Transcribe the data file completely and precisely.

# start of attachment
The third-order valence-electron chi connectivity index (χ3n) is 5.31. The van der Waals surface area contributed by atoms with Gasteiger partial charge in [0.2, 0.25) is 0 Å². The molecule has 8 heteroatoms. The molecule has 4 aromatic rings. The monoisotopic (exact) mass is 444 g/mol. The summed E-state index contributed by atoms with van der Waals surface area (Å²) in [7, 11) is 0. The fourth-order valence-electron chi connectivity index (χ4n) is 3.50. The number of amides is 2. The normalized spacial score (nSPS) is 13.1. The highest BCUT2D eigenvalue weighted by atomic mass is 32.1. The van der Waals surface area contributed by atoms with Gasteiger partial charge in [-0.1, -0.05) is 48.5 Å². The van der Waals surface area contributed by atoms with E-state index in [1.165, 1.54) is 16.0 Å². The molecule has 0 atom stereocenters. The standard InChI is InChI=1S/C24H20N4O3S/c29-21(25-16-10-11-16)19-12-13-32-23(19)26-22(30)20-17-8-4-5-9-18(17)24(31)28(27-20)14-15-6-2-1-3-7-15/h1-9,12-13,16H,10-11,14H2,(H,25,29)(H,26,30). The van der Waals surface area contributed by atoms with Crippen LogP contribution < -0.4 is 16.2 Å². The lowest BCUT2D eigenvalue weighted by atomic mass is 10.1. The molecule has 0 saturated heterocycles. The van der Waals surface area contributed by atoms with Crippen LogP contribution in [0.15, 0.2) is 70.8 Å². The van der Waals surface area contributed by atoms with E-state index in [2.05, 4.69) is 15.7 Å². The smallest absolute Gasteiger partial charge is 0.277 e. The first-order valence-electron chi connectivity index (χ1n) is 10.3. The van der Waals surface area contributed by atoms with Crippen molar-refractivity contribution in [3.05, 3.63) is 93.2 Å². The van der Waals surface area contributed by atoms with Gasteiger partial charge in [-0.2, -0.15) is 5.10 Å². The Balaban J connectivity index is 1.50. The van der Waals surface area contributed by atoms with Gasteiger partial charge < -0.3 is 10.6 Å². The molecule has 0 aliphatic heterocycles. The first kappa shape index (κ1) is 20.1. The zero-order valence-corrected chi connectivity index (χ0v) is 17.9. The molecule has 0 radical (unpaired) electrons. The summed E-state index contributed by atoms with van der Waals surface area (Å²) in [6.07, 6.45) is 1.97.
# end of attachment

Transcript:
The third-order valence-electron chi connectivity index (χ3n) is 5.31. The van der Waals surface area contributed by atoms with Gasteiger partial charge in [0.2, 0.25) is 0 Å². The molecule has 8 heteroatoms. The molecule has 4 aromatic rings. The monoisotopic (exact) mass is 444 g/mol. The summed E-state index contributed by atoms with van der Waals surface area (Å²) in [7, 11) is 0. The fourth-order valence-electron chi connectivity index (χ4n) is 3.50. The number of amides is 2. The normalized spacial score (nSPS) is 13.1. The highest BCUT2D eigenvalue weighted by atomic mass is 32.1. The van der Waals surface area contributed by atoms with Gasteiger partial charge in [-0.1, -0.05) is 48.5 Å². The van der Waals surface area contributed by atoms with E-state index in [1.165, 1.54) is 16.0 Å². The molecule has 0 atom stereocenters. The standard InChI is InChI=1S/C24H20N4O3S/c29-21(25-16-10-11-16)19-12-13-32-23(19)26-22(30)20-17-8-4-5-9-18(17)24(31)28(27-20)14-15-6-2-1-3-7-15/h1-9,12-13,16H,10-11,14H2,(H,25,29)(H,26,30). The van der Waals surface area contributed by atoms with Crippen LogP contribution < -0.4 is 16.2 Å². The lowest BCUT2D eigenvalue weighted by atomic mass is 10.1. The molecule has 0 saturated heterocycles. The van der Waals surface area contributed by atoms with Crippen LogP contribution in [0.15, 0.2) is 70.8 Å². The van der Waals surface area contributed by atoms with E-state index in [2.05, 4.69) is 15.7 Å². The smallest absolute Gasteiger partial charge is 0.277 e. The first-order valence-electron chi connectivity index (χ1n) is 10.3. The van der Waals surface area contributed by atoms with Crippen molar-refractivity contribution in [3.05, 3.63) is 93.2 Å². The van der Waals surface area contributed by atoms with Gasteiger partial charge in [-0.2, -0.15) is 5.10 Å². The Balaban J connectivity index is 1.50. The van der Waals surface area contributed by atoms with Gasteiger partial charge < -0.3 is 10.6 Å². The molecule has 0 aliphatic heterocycles. The first kappa shape index (κ1) is 20.1. The zero-order valence-corrected chi connectivity index (χ0v) is 17.9. The molecule has 0 radical (unpaired) electrons. The summed E-state index contributed by atoms with van der Waals surface area (Å²) in [6.07, 6.45) is 1.97.